Virtual Ground Stations

The not-quite-tangible reality of Virtual Ground Stations – by Jason Rainbow

Virtual machines are the future. They allow for near real time failovers of nodes, and to free up space in office buildings for cloud based housing of “servers”. However, how does virtualization apply to the ground station (ie: the antenna, the RF to digital converters, and the modems to take the digital data and carry them to a user).

This is the next move in the industry according to this article. Lets take an antenna and move as much of it as we can into the cloud. What does that even look like? Well, there will still be an antenna (kinda still need to be able to collect and focus in on RF energy), but after the RF is down converted and digitalized, the other boxes are looking more like they can be optional. Raw digital data of the future may be decrypted, and read in a cloud setting. Taking that one step further, if you have a network of antennas but they are all not used 100% of the time then that network can effectively pool the digital virtual machines for use at different antenna apertures around the world. For instance, a dish in Chili may have schedule down time, so its virtual modems could be then used by a dish in Spain. This saves ground space, and allows for less of a footprint in sometimes remote unmanned locations. In all it saves money.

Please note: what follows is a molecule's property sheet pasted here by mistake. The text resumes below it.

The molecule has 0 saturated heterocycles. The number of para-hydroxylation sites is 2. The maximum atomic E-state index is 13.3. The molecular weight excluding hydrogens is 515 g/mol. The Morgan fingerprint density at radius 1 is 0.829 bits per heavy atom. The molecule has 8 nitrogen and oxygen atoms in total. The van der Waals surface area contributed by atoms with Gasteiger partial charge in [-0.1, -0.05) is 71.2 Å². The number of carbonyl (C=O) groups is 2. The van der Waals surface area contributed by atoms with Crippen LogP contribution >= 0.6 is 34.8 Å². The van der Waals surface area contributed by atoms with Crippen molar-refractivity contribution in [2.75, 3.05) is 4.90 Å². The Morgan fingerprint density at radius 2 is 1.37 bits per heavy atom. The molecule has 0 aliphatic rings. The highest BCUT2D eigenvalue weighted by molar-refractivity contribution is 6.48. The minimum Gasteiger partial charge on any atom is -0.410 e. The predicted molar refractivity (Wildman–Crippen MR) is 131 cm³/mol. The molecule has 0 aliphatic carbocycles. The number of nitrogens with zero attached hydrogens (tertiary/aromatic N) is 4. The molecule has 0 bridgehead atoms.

This also opens up satellite networks to more of a cyber risk, as more thigs become virtual. For instance, virtual encryption only works if the decrypted data isn’t compromised. Or the virtual machines them selves could be over loaded by DOSSing the network they are on with garbage data, instead of compromising the physical machine. All of this must be considered for our new virtual ground reality.